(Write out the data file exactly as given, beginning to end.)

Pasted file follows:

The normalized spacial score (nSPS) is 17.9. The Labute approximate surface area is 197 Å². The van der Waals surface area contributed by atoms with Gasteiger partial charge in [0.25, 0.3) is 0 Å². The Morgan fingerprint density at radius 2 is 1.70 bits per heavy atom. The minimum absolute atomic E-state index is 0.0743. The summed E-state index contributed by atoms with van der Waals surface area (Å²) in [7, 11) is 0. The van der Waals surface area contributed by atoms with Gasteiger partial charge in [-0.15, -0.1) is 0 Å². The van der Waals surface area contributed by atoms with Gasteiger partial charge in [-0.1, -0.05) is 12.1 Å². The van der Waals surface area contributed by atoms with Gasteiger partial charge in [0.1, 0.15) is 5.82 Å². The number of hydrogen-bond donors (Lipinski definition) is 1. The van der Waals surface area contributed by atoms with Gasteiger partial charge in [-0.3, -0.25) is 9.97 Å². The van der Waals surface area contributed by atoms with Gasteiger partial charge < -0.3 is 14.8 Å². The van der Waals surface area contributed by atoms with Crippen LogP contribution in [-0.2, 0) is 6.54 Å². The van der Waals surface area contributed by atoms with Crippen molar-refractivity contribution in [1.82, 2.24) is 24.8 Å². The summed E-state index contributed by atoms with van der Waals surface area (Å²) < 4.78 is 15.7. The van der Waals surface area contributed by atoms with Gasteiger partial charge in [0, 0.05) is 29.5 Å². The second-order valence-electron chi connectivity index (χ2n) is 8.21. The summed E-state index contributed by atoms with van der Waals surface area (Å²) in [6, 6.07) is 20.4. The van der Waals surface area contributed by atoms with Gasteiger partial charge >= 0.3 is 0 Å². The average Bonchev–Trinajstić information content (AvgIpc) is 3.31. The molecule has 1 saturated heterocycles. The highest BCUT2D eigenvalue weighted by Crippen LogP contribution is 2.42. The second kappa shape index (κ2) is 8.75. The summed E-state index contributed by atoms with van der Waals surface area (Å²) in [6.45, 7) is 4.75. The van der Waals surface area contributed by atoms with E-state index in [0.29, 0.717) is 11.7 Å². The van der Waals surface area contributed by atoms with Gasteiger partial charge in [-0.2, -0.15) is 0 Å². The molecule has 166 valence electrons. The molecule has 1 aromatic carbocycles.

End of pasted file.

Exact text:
The normalized spacial score (nSPS) is 17.9. The Labute approximate surface area is 197 Å². The van der Waals surface area contributed by atoms with Gasteiger partial charge in [0.25, 0.3) is 0 Å². The Morgan fingerprint density at radius 2 is 1.70 bits per heavy atom. The minimum absolute atomic E-state index is 0.0743. The summed E-state index contributed by atoms with van der Waals surface area (Å²) in [7, 11) is 0. The van der Waals surface area contributed by atoms with Gasteiger partial charge in [-0.15, -0.1) is 0 Å². The van der Waals surface area contributed by atoms with Gasteiger partial charge in [-0.1, -0.05) is 12.1 Å². The van der Waals surface area contributed by atoms with Gasteiger partial charge in [0.1, 0.15) is 5.82 Å². The number of hydrogen-bond donors (Lipinski definition) is 1. The van der Waals surface area contributed by atoms with Gasteiger partial charge in [-0.3, -0.25) is 9.97 Å². The van der Waals surface area contributed by atoms with Gasteiger partial charge < -0.3 is 14.8 Å². The van der Waals surface area contributed by atoms with Crippen LogP contribution in [-0.2, 0) is 6.54 Å². The van der Waals surface area contributed by atoms with Crippen molar-refractivity contribution in [1.82, 2.24) is 24.8 Å². The summed E-state index contributed by atoms with van der Waals surface area (Å²) < 4.78 is 15.7. The van der Waals surface area contributed by atoms with Gasteiger partial charge in [0, 0.05) is 29.5 Å². The second-order valence-electron chi connectivity index (χ2n) is 8.21. The summed E-state index contributed by atoms with van der Waals surface area (Å²) in [6, 6.07) is 20.4. The van der Waals surface area contributed by atoms with Gasteiger partial charge >= 0.3 is 0 Å². The average Bonchev–Trinajstić information content (AvgIpc) is 3.31. The molecule has 1 saturated heterocycles. The highest BCUT2D eigenvalue weighted by Crippen LogP contribution is 2.42. The second kappa shape index (κ2) is 8.75. The summed E-state index contributed by atoms with van der Waals surface area (Å²) in [6.45, 7) is 4.75. The van der Waals surface area contributed by atoms with E-state index in [0.29, 0.717) is 11.7 Å². The van der Waals surface area contributed by atoms with Gasteiger partial charge in [-0.2, -0.15) is 0 Å². The molecule has 166 valence electrons. The molecule has 1 aromatic carbocycles.